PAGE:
Does Toyota now have the ultimate trio of fun cars? Is there enough fossil fuel left in the world to keep the Nismo Patrol going? Has Mercedes-Benz forgotten about the CLS? Will Porsche save the internal combustion engine from an early grave? Brent vd Schyff looks to answer these probing questions in this week's automotive news you need to know...
Toyota GR 86 – The gateway
Face it, the Toyota 86 had big shoes to fill. From the start, it had certified JDM (Japanese domestic market) giant-killer status. Just think of the legendary AE86 "Hachi-Roku" being pedalled by Takumi Fujiwara, who carted tofu up Mount Akina in the 90s cult classic, Initial D. There's a proper nostalgic flashback! And what's the recipe for thrills and spills? An elemental rear-wheel-drive sportscar with an affordable price tag. All you need to do is build a reasonably powerful naturally aspirated motor (with an engaging drivetrain) into a compact, and sufficiently wieldy, coupe. It's beautiful in its simplicity.
Just to clarify, we’re not asking Toyota to eclipse the Supra brand here. We’re just asking for a lighter and more powerful GR 86, which the current version should have been, but wasn't (perhaps Toyota and Subaru wanted to leave enthusiasts and tuners scope to leave their own marks on the 86/BRZ, we'll never know). On paper, it seems like those questions have been answered; if the new GR 86 is set up to be the final piece in the puzzle of what is the holy trinity of fun cars developed by Toyota (following the GR Supra and -Yaris), then, bravo, TMC, you've emphatically raised the flag – and are flying it proudly.
Nissan Patrol goes Nismo
The latest OEM to join the “Performance SUV” segment is... well, Nissan. Yes, I can't say that I saw that coming either. The newcomer is based on the long-serving and ever-popular Patrol, but, in contrast with its off-roading brethren, it's imbued with Nismo upgrades, including a hand-built 319 kW/560 Nm motor, Bilstein shocks, extra bracing and 22-inch wheels. Here’s a point that we die-hard petrolheads tend to forget: these are the types of cars that contribute heavily towards manufacturers' bottom lines. In the case of Porsche, the original Cayenne took the brand's status from "must survive" to "thriving".
The Patrol’s been a runaway success in the UAE, which has an insatiable thirst for big SUVs. Coincidentally, the Nismo's V8 is probably extremely thirsty, but if you live in the part of the world that produces fuel at a giveaway price, that’s probably low on your list of concerns. Come to think about it, perhaps emigration to the Gulf isn’t such a bad idea, especially if you have petrol coursing through your veins.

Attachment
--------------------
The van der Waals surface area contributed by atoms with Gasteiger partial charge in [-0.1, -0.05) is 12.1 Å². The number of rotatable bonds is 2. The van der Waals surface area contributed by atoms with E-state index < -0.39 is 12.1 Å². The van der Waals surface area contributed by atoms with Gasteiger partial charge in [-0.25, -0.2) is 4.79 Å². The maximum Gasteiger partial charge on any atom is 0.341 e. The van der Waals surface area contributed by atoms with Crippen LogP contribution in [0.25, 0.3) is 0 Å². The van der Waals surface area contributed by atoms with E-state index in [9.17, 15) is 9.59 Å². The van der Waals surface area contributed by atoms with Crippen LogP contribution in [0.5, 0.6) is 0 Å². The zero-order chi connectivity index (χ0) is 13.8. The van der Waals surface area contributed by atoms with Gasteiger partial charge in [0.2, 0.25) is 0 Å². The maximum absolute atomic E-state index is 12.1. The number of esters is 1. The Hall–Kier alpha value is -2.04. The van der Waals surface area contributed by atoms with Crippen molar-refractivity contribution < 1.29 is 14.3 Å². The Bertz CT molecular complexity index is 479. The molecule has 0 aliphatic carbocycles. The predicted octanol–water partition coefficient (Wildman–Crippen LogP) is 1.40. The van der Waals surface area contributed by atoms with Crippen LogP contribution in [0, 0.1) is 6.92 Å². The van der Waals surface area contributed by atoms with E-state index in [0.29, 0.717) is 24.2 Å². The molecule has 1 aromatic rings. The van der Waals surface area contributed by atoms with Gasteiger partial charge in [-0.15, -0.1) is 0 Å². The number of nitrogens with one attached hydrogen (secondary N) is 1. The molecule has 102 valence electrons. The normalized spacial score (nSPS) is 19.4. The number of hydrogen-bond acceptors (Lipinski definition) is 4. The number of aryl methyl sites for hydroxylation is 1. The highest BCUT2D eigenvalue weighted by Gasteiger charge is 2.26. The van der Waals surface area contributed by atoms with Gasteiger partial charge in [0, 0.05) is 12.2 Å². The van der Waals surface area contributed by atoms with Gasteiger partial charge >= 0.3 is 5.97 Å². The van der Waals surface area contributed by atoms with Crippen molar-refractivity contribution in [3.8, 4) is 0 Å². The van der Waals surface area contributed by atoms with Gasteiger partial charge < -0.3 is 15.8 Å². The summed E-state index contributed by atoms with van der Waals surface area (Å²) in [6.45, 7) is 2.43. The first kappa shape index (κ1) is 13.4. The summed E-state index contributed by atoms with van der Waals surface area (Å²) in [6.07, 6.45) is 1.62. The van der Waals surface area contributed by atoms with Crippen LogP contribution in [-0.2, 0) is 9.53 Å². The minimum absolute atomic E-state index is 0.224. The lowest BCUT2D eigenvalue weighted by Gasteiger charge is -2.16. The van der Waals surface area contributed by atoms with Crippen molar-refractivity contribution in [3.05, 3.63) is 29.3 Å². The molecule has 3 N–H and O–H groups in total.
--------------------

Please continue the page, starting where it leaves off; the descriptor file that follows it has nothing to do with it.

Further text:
Mercedes-Benz CLS – The forgotten son
Is this the perfect example of derivative fatigue we've been talking about? Sales trends suggest that buyers in the market for a luxury vehicle (that's not a 2-door sportscar or 1st-class sedan) are going to favour bigger, more spacious models (probably SUVs). An arrestingly styled "4-door coupe" supposedly offers a kind of nonconformist appeal that well-wheeled individuals crave, but only intellectually –because when they whip out their chequebooks or personal electronic devices (to authorise an EFT on conclusion of a vehicle purpose, I suppose), they tend to pause to reconsider other options...
Why? Well, if those buyers like the idea of commuting to their workplaces in luxury and sophistication, the E-Class (upon which the CLS is based) provides those talents in conjunction with 4-door practicality and a conventionally shaped boot (for less), while the GLE or GLE Coupe premium SUVs have that rear-view-mirror-filling/drop-off-the-kids-at-private-school appeal. That's why, from my viewpoint, the CLS seems lost somewhere in the Sindelfingen-based brand's lineup. It's not really unique enough to stand out enough from its sibling products, let alone other executive-sedan-based variants in the market.
Perhaps some buyers truly like the CLS' coupe-inspired lines, but at its price point, wouldn't such buyers much rather step up to a potent AMG-badged GT4 than cruise around in a stylised E-Class?
Porsche’s efueling program – Redemption is at hand
Wrapped in white robes, with a shepherd’s crook in hand and a full head of wavy long hair, Porsche’s efueling program seems to be the saviour we petrolheads need, parting the stormy seas of the EV revolution and showing us the way to the promised land (inserts triumphant victory music). Okay, if you’re not up to speed with it, it’s a programme being undertaken by a bunch of smart people at Porsche to find a zero emissions-based fuel to keep the internal combustion engine alive. Trust me here, it’s a big thing.
Motorsport has – and always will be – the testbed for technology. While GT racing is a rich man's sport, the technology developed in pursuit of on-track success will inexorably find its way into your road car at some point, so pay close attention! Keep an eye on this fueling programme, along with Porsche’s plans to go public; parent company Volkswagen wants to emerge from the murk of the Dieselgate saga and the VW Group's obvious intentions to virtue signal its way to a cleaner reputation means that Porsche will eventually get the funding that's needed to make efueling part of the automotive mainstream.